And I took the job, and I think on the 1st January 1959, drove up in my little Ford Anglia car which I had, all the way from Epsom where my dad lived, mum lived to Manchester and went to live first of all in digs there, then I got a flat. And I had a very happy... very happy 18 months, that’s all it was, covering the 1959 election, among other things and going around, you know, the last really old-fashioned election campaign in a sense with big mass public meetings addressed by people like Nye Bevan and this kind of thing. And I did some of the West Country doing the Liberals and Jeremy Thorpe and Mark Bonham Carter and people like that down in Devon. And it was very jolly. And the reporters' room on Croft Street was really an extraordinary mixture in those days. It had people like me, who hadn’t actually come straight from university because I had done the year on Reynold's but I counted as a kind of graduate recruit. It had Michael Frayn, who’d come straight from Cambridge, went on to be a famous playwright. It had Michael Parkinson who was, again, not a graduate recruit at all, but had left school at 15 and come up a much harder way, through papers in Yorkshire and the Barnsley Chronicle and that kind of thing. And, of course, it had a whole corps of old sweats, who covered things like the town hall and that kind of thing. So it was a mixture of, sort of, young and academic and, sort of, I suppose a bit snooty, who’d been to, sort of… well, certainly been to Oxbridge and these people who had really worked in all their life in journalism. But we, I think, merged and gelled quite well. And as I say, I greatly enjoyed it and I think I would have stayed there if Hetherington, the editor, who was very kind to me and encouraged me a lot, hadn’t said to me, ‘Look, have you ever thought of going to America because there’s these things called Harkness Fellowships? And I had one when I was about your age and they’re very well worth doing. Why don’t you put in for one of those?’ And I said, ‘Well, you know…’, and he said, ‘No, no, I think you ought to do it. I think it’ll be a very good experience for you'.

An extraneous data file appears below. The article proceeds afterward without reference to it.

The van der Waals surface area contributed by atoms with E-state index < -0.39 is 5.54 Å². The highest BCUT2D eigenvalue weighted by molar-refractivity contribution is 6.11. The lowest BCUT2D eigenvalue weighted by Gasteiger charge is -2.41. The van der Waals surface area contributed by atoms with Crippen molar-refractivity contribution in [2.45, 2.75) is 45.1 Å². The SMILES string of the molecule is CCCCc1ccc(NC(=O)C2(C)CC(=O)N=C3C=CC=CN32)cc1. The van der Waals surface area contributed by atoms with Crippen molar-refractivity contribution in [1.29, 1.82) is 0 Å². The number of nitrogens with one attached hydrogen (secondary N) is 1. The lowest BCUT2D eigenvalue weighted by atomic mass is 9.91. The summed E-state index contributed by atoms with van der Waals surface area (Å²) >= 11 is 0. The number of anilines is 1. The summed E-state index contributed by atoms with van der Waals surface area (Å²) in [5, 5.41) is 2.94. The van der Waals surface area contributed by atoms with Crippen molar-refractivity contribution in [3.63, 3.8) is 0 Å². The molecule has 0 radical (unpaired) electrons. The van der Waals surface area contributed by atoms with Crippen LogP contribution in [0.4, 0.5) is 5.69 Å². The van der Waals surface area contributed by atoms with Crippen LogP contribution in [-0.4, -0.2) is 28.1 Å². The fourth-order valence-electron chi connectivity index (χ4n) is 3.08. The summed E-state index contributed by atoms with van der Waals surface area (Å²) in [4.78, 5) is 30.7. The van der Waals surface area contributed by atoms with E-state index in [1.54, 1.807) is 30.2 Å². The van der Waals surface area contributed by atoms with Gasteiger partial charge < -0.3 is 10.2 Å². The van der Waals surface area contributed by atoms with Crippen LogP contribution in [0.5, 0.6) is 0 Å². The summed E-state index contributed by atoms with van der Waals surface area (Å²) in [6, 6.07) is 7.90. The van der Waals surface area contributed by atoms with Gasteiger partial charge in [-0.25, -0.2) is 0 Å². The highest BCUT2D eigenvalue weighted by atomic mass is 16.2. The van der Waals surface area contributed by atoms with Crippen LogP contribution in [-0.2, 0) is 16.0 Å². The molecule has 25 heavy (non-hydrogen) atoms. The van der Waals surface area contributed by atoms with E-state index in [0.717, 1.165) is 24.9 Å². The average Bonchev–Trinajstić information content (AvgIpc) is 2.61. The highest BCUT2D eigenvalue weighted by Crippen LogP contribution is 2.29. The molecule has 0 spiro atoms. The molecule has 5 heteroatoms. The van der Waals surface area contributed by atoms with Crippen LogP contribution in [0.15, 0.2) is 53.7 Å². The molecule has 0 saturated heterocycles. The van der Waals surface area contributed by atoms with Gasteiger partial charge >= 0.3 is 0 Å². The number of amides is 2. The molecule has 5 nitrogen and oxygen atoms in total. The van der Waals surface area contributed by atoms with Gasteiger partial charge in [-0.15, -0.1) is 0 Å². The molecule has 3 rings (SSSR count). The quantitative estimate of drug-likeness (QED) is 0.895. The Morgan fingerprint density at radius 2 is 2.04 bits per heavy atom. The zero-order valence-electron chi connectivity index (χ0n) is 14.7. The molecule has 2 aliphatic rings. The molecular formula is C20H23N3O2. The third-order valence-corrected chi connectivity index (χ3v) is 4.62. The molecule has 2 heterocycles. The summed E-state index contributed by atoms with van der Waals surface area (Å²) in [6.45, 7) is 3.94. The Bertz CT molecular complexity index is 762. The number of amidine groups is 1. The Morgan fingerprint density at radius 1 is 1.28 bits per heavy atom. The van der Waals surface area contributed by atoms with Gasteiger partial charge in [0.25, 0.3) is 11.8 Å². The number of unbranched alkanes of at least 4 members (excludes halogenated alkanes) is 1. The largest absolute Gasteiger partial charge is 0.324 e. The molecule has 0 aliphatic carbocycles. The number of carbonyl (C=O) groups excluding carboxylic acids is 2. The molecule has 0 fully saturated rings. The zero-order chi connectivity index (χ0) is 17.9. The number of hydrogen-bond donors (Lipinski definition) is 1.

So I did put in for Harkness and he, I think, was my referee and to my slight surprise, after an interview first of all in the Midland Hotel, Manchester with some kind of plenipotentiary of the Harkness Foundation, and then a full interview in London with the kind of Harkness board, they awarded me a fellowship in journalism for the year 1960 to 61. One of the reasons, I think, why I was attracted to it was that I knew there was a presidential election going on, Kennedy against Nixon and this kind of thing. And it was a very generous fellowship in that they not only paid you quite well but not anything like as well as I was earning from The Guardian. I had another string to my bow at that time, too. But, you know, it was better than most of those fellowship things.